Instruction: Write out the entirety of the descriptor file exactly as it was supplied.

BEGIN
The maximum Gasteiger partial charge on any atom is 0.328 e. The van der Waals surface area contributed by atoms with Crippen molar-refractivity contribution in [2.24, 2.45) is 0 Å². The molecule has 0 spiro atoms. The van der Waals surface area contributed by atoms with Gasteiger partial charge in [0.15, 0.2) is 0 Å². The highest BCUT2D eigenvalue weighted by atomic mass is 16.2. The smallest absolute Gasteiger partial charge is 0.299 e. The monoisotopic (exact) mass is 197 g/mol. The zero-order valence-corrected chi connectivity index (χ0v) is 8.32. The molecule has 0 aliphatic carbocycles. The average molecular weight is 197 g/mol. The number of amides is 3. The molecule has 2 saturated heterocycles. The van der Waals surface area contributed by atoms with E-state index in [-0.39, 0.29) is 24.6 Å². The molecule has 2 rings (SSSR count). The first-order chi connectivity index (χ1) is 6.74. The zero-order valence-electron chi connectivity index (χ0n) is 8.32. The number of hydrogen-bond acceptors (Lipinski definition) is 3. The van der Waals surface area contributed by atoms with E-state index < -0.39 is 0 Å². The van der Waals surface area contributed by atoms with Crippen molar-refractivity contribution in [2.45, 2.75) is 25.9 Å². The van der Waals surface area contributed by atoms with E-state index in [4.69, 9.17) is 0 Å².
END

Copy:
The maximum Gasteiger partial charge on any atom is 0.328 e. The van der Waals surface area contributed by atoms with Crippen molar-refractivity contribution in [2.24, 2.45) is 0 Å². The molecule has 0 spiro atoms. The van der Waals surface area contributed by atoms with Gasteiger partial charge in [0.15, 0.2) is 0 Å². The highest BCUT2D eigenvalue weighted by atomic mass is 16.2. The smallest absolute Gasteiger partial charge is 0.299 e. The monoisotopic (exact) mass is 197 g/mol. The zero-order valence-corrected chi connectivity index (χ0v) is 8.32. The molecule has 0 aliphatic carbocycles. The average molecular weight is 197 g/mol. The number of amides is 3. The molecule has 2 saturated heterocycles. The van der Waals surface area contributed by atoms with E-state index in [-0.39, 0.29) is 24.6 Å². The molecule has 2 rings (SSSR count). The first-order chi connectivity index (χ1) is 6.74. The zero-order valence-electron chi connectivity index (χ0n) is 8.32. The number of hydrogen-bond acceptors (Lipinski definition) is 3. The van der Waals surface area contributed by atoms with E-state index < -0.39 is 0 Å². The van der Waals surface area contributed by atoms with Crippen molar-refractivity contribution in [2.45, 2.75) is 25.9 Å². The van der Waals surface area contributed by atoms with E-state index in [4.69, 9.17) is 0 Å².